Pork Ribs (Kitchen Experimentation)

The secret to “Fall off the bone” tender ribs is slow-roasting.

So season or marinate a rack of ribs, then wrap it tightly with aluminium foil, twice, and slow roast on low (less than 150c) for 3 hours.

At the end of the 3 hours, if everything went right, you should start to get the aroma of roasting pork (which would be inexplicable if you are roasting beef.)

I find that at 3 hours (at about 120C), the meat is tender, comes clean off the bone, but is not exactly falling off the bone. But if your recipe calls for fall off the bone, then go for 4 hours or more. My previous experiment went with 4 hours, and it was falling off the bone, which presented a bit of a problem as I was trying to fry it.

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Pork falling off the bone as I tried to fry the ribs.

(The other “by-product” of slow-roasting is the collagen-rich juices that you get from the pork ribs. You should totally work this back into the recipe, but if for some reason you do not need it, save the liquid to make really really tasty ramen soup base. Just imagine, using that collagen rich liquid to flavour your instant noodles. Unctuous!)

So anyway, once your ribs are tender, the next step depends on what you want to do.

Note: The times given are for a small oven (about 35 litres) cos that’s what I have. If you have a bigger oven, you may get the same effect in less time. You should experiment and find out.

BBQ/Grill – marinate or glazed with BBQ sauce, and put it on the BBQ. In this case, you probably want to go with 2 to 3 hours, or the meat could fall off the bone while on the grill and make it very messy, if not difficult to grill.

The marinate is up to you but you probably want something that will caramelise, so something with honey, sugar, or molasses. Gula Melaka BBQ Pork Ribs any one?

(Note to self: Try Gula Melaka Marmite BBQ glaze.)

And you may want to baste the ribs several times to get a good coating of BBQ sauce on the ribs. Or if it is getting really messy, just put the BBQ sauce on the side for dipping.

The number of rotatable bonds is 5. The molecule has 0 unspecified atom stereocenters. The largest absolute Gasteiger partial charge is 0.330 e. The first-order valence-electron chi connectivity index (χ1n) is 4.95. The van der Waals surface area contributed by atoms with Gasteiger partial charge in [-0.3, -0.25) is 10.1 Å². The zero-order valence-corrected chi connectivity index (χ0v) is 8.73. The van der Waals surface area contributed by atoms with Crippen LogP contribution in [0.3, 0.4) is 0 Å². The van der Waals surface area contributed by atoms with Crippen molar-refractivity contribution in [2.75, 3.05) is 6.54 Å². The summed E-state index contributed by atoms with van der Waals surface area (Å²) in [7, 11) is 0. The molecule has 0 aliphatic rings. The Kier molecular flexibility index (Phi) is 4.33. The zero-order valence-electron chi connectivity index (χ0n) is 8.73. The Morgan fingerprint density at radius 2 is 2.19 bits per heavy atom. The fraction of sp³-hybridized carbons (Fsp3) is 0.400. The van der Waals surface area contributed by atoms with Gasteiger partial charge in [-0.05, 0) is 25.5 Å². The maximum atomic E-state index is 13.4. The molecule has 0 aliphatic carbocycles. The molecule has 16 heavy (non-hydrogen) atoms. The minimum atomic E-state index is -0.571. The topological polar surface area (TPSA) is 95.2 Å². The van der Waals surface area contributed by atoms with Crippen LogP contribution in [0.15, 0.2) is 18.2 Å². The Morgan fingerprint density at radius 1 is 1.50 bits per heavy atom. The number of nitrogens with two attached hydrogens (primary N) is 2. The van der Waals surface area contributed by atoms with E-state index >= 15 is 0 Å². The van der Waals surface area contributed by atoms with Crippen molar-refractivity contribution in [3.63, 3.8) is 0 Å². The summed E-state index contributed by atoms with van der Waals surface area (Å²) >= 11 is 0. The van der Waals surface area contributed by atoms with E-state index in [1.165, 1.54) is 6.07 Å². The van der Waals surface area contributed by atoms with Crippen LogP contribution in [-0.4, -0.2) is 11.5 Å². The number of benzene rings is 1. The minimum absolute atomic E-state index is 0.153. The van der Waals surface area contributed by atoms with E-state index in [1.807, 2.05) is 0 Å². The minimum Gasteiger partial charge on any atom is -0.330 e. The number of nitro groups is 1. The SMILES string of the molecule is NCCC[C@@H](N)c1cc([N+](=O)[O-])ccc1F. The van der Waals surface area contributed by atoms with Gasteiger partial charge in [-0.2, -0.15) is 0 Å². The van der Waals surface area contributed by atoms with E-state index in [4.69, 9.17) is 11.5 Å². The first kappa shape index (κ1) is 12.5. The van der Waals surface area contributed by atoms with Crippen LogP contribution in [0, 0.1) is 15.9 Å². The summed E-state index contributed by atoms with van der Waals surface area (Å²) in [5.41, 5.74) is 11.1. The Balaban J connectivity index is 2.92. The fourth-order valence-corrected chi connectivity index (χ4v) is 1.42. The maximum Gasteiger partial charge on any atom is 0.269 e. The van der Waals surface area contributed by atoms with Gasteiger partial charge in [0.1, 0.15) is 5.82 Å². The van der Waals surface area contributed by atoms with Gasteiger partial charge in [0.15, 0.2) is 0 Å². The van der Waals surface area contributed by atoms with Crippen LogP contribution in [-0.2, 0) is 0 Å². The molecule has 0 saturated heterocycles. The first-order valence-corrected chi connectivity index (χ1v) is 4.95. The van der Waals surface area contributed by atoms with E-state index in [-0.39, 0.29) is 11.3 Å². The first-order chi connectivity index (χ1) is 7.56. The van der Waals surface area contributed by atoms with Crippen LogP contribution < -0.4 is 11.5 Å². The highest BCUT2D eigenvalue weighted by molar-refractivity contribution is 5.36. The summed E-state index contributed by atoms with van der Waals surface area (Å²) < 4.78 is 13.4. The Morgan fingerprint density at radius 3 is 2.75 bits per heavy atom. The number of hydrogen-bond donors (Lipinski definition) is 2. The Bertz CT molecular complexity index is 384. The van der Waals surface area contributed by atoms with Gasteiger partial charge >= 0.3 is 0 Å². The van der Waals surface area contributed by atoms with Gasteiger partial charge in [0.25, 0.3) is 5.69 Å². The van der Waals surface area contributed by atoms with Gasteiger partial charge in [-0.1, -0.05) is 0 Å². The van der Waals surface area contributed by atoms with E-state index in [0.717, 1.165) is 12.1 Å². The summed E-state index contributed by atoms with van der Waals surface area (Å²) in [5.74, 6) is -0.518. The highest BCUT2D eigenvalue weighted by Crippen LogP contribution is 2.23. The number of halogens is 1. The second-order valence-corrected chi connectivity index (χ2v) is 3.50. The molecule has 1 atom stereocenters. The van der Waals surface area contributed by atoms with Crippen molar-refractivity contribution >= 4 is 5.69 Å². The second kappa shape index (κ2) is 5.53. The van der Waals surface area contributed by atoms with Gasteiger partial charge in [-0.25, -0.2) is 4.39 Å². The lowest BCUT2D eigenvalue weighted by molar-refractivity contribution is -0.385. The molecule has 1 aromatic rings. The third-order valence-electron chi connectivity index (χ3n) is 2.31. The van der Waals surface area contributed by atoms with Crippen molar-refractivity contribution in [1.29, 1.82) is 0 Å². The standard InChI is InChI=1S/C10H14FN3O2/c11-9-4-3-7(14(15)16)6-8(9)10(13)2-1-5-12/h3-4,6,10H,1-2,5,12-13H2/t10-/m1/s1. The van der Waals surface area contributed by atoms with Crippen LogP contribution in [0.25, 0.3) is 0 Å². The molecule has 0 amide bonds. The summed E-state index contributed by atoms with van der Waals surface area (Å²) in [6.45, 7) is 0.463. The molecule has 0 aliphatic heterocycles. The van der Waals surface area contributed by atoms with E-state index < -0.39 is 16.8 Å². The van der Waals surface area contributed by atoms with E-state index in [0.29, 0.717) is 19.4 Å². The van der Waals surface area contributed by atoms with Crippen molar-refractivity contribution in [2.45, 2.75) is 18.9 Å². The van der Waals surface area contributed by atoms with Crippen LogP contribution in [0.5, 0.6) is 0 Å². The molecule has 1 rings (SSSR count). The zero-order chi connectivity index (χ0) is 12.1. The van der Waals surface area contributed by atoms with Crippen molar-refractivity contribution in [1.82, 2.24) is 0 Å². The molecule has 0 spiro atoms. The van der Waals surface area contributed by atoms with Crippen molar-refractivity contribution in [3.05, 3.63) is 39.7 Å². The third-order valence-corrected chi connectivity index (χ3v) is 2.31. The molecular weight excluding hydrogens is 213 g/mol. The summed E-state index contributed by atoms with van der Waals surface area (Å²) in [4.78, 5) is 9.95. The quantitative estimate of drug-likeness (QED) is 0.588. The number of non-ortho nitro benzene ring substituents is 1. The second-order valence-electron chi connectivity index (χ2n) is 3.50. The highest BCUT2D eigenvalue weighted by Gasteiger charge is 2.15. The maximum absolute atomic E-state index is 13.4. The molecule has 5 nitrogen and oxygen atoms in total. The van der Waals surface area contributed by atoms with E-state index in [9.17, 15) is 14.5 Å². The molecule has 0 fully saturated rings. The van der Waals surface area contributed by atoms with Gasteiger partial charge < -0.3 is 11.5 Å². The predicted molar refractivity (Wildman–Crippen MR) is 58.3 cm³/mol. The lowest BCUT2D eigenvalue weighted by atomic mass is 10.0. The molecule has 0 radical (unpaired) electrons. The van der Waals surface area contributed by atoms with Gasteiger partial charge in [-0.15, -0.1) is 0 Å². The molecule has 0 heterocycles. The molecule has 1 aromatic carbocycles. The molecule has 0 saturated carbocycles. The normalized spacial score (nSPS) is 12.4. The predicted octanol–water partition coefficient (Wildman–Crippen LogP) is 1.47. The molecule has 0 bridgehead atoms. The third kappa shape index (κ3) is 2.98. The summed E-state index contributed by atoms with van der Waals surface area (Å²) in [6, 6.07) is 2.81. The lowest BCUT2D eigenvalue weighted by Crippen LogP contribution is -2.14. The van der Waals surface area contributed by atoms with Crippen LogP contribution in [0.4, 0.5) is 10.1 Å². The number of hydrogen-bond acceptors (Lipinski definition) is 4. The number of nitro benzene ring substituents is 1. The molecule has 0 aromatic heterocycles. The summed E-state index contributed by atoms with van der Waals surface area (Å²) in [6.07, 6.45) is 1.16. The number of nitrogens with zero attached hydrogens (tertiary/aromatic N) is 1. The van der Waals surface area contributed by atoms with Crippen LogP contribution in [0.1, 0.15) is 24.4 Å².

Oven-Baked – this is for the more “civilised” cook, or one with no access to a outdoor BBQ/grill. Here, watch (Food Wishes) this video.

You use the oven to baked the ribs, but you apply several coats of the BBQ sauce.

Bak Kut Teh. OK, this is a bit of a mind kitchen experiment. I want the meat to be tender, but simmering it in soup for a few hours should have the same effect, right? So why slow-roast, THEN boil?

This may be a personal idiosyncrasy, but I FEEL that simmering the ribs for hours tend to leach all the flavour from the pork, leaving the meat rather tasteless. So Bak Kut Teh eaters then dip the almost flavourless meat in dark soy sauce with sliced red chillies to get some taste.

And of course the broth is great, cos all the flavour of the pork has transferred into the broth.

BUT… if I slow roast the ribs with lots of soy sauce, and white pepper, I should have a very flavourful, and tender rib after 3 hours. Then I boil the garlic, spiced and peppered broth, add the ribs (cut up) AND the collagen-rich juices to the pot and I should have a flavourful broth (from the collagen-rich juices, the bak kut teh spices, the pepper and the garlic), and meat that is still tasty and tender. Something to try.

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Pork Ribs in corn flour, being fried.

Fry. But what I have been doing is frying the ribs after they have been slow-roasted, and cut into individual ribs.

Oil the wok or frying pan, and bring to medium high heat, and fry the ribs. If there’s marinade or seasoning, these may stick to the pan. After frying all the ribs, you can deglaze the pan with diced onions, or your usual way. For the Harissa sauce, after deglazing the pan with onions, and garlic, add tomato paste and Harissa sauce (you can use sambal or Sriracha, or whatever you want to try. My wok has a ceramic lining so it doesn’t have a sticking problem, so I just add onions, once the fond is deglazed, turn down or turn off heat, add tomato paste, and Harissa.

Another time, I added the pork juices to corn flour, smoked paprika, and coarse black pepper, mixed well, and added it to the onions deglazing the wok.

I had corn flour because that time I coated the ribs with cornflour (seasoned with paprika and black pepper) before frying. This gave the ribs a crispy coating. I was going to pour the marinade over the ribs and baked it some more, but after the ribs had crisped up, baking seemed redundant, so I just provided the black pepper and onions sauce as a dip.

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Fried Pork Ribs with crispy coating.

 

 

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